Going to a swanky classical concert might be considered to be reserved for the most metropolitan of cities, like New York City. But all states still have classical concerts that allow people to get a little culture and a chance to dress like they would if watching the New York Philharmonic. While dress codes are another story in how they vary from city to city, do you really know the protocol on applauding at a classical concert? This has been in debate for a long time, and it’s one that might have to be blamed slightly on the musicians themselves.
The Tradition of Applause
The concept of applause has changed over the years to a point where most people aren’t afraid to applaud anything that moves them. At any other concert, we applaud when someone starts singing a familiar song, after an instrumental solo, or right in the middle of an intimate song. All of those are acceptable in other venues. But perhaps why some people jeer the classical musical scene is because protocol still exists there in waiting to applaud until the piece is actually over.
Is this really acceptable, or is it just a basic guideline that most people are starting to break today? To see where it might be wrong, you should look back to the earliest days of music when the word “snob” didn’t mean much yet.
Applauding in the Time of Mozart
Naxos.com points out in their own applause guide that 18th century audience members applauded in the middle of Mozart’s symphonies if they liked certain passages. Even Mozart himself loved this practice when he conducted his symphonies in various cities. If that’s true, how did it get lost along the way?
It seemed to happen in the traditions of other European and perhaps Russian artistic culture during the 19th century. With the expectation during the Victorian Era toward conservatism and keeping a stiff upper lip (among other things), this seemed to hold once classical concerts became dominant in America. New York City was a potpourri of every culture when Carnegie Hall was first built in the 1890s. Every great European and Russian composer living at the time ended up conducting there during a very conservative time.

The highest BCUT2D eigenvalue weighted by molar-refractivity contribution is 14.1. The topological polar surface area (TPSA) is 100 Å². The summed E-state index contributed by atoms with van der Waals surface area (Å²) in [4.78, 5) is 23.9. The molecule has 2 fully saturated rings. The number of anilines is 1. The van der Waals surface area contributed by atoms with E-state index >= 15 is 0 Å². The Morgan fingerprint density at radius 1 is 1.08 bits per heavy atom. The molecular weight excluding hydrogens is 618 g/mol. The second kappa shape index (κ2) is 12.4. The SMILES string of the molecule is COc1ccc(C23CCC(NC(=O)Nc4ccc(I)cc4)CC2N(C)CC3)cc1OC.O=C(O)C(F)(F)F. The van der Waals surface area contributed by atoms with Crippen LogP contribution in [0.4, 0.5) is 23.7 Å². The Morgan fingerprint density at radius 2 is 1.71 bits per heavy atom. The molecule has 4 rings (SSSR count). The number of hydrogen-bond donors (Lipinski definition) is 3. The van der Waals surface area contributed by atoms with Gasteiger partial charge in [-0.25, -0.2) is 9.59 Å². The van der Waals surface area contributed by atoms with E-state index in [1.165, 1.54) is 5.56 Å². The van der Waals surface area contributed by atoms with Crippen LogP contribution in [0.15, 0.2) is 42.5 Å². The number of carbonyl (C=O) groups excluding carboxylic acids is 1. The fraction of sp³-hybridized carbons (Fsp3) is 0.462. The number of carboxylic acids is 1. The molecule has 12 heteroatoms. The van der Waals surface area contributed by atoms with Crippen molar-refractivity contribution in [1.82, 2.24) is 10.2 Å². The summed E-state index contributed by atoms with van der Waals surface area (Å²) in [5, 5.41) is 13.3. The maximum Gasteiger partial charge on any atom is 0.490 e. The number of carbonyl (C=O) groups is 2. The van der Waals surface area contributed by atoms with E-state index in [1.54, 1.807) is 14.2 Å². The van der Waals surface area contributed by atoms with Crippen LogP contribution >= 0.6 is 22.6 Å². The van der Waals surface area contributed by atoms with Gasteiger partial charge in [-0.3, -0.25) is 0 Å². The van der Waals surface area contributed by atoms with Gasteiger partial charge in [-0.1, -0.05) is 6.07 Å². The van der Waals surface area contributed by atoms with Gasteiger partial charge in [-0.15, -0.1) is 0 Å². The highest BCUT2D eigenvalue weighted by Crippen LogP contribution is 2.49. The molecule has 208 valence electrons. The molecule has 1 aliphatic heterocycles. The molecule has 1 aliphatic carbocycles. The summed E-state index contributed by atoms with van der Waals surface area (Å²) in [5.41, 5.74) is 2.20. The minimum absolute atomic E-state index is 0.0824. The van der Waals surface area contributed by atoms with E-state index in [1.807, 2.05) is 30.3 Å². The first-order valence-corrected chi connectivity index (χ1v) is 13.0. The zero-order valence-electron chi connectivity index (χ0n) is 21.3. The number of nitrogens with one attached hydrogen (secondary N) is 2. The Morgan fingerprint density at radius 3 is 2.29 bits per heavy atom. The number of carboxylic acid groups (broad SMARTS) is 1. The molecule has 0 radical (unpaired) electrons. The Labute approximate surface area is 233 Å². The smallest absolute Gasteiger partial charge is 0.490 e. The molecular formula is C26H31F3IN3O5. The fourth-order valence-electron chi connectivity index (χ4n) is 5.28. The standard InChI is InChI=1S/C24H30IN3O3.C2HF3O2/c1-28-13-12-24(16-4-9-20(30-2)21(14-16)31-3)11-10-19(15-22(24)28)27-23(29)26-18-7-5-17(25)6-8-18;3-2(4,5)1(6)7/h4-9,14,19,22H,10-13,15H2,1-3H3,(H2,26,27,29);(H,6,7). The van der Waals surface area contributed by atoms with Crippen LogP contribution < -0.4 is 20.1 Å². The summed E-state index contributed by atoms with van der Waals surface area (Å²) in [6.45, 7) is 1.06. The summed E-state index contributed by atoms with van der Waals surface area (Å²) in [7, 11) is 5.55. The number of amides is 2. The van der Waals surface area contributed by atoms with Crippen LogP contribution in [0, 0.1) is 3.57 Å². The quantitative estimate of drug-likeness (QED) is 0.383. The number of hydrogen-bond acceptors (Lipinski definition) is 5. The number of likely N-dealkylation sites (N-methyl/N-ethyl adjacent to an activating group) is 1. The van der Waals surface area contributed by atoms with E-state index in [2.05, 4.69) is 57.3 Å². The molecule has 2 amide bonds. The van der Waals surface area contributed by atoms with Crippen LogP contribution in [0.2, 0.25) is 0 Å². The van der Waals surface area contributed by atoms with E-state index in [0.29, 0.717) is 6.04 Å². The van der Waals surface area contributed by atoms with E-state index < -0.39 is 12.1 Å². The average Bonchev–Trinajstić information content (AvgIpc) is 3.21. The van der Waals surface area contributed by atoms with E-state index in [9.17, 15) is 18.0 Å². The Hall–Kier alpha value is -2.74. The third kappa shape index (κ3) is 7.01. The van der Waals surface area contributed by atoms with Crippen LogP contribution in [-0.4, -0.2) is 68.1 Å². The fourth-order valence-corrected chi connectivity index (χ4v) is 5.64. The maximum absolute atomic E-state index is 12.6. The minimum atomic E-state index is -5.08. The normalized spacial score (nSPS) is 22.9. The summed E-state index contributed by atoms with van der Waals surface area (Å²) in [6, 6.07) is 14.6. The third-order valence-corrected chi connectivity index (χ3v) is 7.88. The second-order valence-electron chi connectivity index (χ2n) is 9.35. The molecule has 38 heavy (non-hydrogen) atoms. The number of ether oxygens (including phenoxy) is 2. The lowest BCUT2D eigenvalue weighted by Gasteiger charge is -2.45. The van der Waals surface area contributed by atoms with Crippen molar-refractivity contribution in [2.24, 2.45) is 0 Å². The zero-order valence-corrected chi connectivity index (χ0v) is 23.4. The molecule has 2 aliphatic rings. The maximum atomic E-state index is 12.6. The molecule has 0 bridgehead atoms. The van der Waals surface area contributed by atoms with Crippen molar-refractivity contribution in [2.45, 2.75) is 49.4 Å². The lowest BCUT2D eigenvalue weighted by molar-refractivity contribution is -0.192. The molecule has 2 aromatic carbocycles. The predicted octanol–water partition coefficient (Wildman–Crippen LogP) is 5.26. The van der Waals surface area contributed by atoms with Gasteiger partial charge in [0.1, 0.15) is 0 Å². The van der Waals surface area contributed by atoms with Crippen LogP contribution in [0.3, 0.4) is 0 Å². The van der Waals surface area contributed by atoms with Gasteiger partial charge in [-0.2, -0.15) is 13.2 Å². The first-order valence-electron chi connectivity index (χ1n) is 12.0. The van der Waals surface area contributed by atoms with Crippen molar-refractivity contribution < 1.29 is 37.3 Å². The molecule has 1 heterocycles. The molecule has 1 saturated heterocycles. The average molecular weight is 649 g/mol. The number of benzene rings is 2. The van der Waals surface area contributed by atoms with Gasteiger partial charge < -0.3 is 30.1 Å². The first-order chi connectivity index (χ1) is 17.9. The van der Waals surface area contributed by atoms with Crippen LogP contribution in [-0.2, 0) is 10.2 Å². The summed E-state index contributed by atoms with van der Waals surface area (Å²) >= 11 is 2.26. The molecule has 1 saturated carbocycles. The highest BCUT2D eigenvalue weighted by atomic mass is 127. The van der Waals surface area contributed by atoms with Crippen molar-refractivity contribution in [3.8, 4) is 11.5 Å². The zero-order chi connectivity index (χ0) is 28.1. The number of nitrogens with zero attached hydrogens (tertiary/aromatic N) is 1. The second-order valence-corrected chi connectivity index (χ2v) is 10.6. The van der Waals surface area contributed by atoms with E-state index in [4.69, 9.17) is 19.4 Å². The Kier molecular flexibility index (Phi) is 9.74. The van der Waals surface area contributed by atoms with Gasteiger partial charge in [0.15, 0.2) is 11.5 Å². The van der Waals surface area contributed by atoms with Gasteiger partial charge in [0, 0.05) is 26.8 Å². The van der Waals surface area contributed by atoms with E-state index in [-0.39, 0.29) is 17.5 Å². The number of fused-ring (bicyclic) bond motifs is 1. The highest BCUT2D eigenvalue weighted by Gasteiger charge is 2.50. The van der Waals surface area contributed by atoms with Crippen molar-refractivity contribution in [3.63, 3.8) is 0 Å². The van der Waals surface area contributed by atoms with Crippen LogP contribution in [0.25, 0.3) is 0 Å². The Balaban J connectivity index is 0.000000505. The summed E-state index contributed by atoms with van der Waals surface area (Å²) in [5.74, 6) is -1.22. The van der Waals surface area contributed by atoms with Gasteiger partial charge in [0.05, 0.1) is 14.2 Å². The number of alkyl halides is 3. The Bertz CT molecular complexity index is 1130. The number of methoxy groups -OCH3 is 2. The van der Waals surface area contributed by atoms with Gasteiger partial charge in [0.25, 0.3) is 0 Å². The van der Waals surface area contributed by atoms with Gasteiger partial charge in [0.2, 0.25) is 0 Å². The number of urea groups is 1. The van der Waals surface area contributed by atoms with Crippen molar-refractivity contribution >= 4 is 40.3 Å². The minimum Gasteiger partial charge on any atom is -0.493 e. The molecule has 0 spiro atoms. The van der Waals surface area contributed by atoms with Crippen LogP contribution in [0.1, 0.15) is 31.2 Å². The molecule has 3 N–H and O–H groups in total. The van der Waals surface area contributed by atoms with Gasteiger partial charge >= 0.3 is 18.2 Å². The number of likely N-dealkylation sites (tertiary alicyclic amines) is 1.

All those applause rules likely stem from there and have been passed on in each ensuing generation. That protocol is still expected, even if the musicians are supposed to help guide the audience to when they can applaud and when not to. Then again, waiting to applaud only works with logic in not disturbing the entirety of a classical work with multiple parts that includes silence between each segment.
Breaking the Applause Mold
If you’ve ever attended a classical concert live or watched one on TV, you know that people still applaud after a movement in a symphony or concerto ends. While it’s not effusive applause, it’s fairly common to hear light applause as recognition of a segment brilliantly played (or danced). In fact, in ballet, it’s customary to hear people applaud effusively after solo dance numbers.
Why should it not be the same way during a symphony or piano concert? It seems that some musicians are taking the blame for not guiding audience members on when they should applaud or not. Because of that, audience members are just using their instincts and applauding when someone else does.
In that regard, if you’re going to a classical concert for the first time, your best guide is just doing what others do. Eventually, the stuffy applause guidelines may be permanently lifted, and you’ll be able to applaud whenever you want to without getting rude stares.
The only thing that will probably never be allowed is standing up and dancing around in front of people sitting behind you. As strange as it sounds, there may be some who’d dance to Tchaikovsky if the protocol made it allowable.